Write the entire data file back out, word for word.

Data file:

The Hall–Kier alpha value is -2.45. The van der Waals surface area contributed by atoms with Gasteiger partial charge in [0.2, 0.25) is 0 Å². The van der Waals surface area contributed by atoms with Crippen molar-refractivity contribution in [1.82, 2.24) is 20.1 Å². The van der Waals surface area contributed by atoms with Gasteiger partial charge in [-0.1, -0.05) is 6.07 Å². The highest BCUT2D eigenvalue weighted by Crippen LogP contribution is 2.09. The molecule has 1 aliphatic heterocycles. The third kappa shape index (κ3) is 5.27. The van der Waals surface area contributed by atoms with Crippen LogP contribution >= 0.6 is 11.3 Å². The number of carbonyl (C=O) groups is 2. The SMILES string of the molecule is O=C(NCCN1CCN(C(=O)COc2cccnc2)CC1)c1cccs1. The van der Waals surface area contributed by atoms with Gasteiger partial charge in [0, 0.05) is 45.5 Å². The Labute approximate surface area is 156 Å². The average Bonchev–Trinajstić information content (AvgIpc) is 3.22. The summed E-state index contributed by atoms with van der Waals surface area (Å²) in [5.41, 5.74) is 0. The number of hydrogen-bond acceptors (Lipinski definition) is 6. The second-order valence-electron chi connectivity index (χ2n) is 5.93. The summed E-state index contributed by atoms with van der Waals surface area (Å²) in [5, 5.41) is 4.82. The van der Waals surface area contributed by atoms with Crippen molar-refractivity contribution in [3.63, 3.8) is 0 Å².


The Hall–Kier alpha value is -2.45. The van der Waals surface area contributed by atoms with Gasteiger partial charge in [0.2, 0.25) is 0 Å². The van der Waals surface area contributed by atoms with Crippen molar-refractivity contribution in [1.82, 2.24) is 20.1 Å². The van der Waals surface area contributed by atoms with Gasteiger partial charge in [-0.1, -0.05) is 6.07 Å². The highest BCUT2D eigenvalue weighted by Crippen LogP contribution is 2.09. The molecule has 1 aliphatic heterocycles. The third kappa shape index (κ3) is 5.27. The van der Waals surface area contributed by atoms with Crippen LogP contribution >= 0.6 is 11.3 Å². The number of carbonyl (C=O) groups is 2. The SMILES string of the molecule is O=C(NCCN1CCN(C(=O)COc2cccnc2)CC1)c1cccs1. The van der Waals surface area contributed by atoms with Gasteiger partial charge in [0, 0.05) is 45.5 Å². The Labute approximate surface area is 156 Å². The average Bonchev–Trinajstić information content (AvgIpc) is 3.22. The summed E-state index contributed by atoms with van der Waals surface area (Å²) in [5.41, 5.74) is 0. The number of hydrogen-bond acceptors (Lipinski definition) is 6. The second-order valence-electron chi connectivity index (χ2n) is 5.93. The summed E-state index contributed by atoms with van der Waals surface area (Å²) in [5, 5.41) is 4.82. The van der Waals surface area contributed by atoms with Crippen molar-refractivity contribution in [3.63, 3.8) is 0 Å².